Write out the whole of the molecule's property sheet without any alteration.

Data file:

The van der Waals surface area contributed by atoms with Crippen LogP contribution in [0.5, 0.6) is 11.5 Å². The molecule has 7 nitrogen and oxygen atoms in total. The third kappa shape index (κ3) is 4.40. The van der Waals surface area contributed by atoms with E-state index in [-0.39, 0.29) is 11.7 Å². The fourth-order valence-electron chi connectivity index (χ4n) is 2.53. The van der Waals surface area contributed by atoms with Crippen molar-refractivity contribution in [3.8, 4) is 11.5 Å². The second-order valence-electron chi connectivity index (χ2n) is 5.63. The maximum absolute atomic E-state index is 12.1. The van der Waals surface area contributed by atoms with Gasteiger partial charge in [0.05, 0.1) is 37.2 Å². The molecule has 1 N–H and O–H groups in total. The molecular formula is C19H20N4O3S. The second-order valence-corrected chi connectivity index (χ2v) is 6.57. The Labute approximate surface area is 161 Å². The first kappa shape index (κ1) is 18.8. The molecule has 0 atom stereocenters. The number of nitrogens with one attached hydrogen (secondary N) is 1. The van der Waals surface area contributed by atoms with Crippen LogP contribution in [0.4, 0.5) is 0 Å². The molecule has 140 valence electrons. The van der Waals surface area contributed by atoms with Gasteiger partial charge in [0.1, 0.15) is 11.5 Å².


The van der Waals surface area contributed by atoms with Crippen LogP contribution in [0.5, 0.6) is 11.5 Å². The molecule has 7 nitrogen and oxygen atoms in total. The third kappa shape index (κ3) is 4.40. The van der Waals surface area contributed by atoms with E-state index in [-0.39, 0.29) is 11.7 Å². The fourth-order valence-electron chi connectivity index (χ4n) is 2.53. The van der Waals surface area contributed by atoms with Crippen molar-refractivity contribution in [3.8, 4) is 11.5 Å². The second-order valence-electron chi connectivity index (χ2n) is 5.63. The maximum absolute atomic E-state index is 12.1. The van der Waals surface area contributed by atoms with Gasteiger partial charge in [0.05, 0.1) is 37.2 Å². The molecule has 1 N–H and O–H groups in total. The molecular formula is C19H20N4O3S. The second-order valence-corrected chi connectivity index (χ2v) is 6.57. The Labute approximate surface area is 161 Å². The first kappa shape index (κ1) is 18.8. The molecule has 0 atom stereocenters. The number of nitrogens with one attached hydrogen (secondary N) is 1. The van der Waals surface area contributed by atoms with Crippen LogP contribution in [0.4, 0.5) is 0 Å². The molecule has 140 valence electrons. The van der Waals surface area contributed by atoms with Gasteiger partial charge in [0.1, 0.15) is 11.5 Å².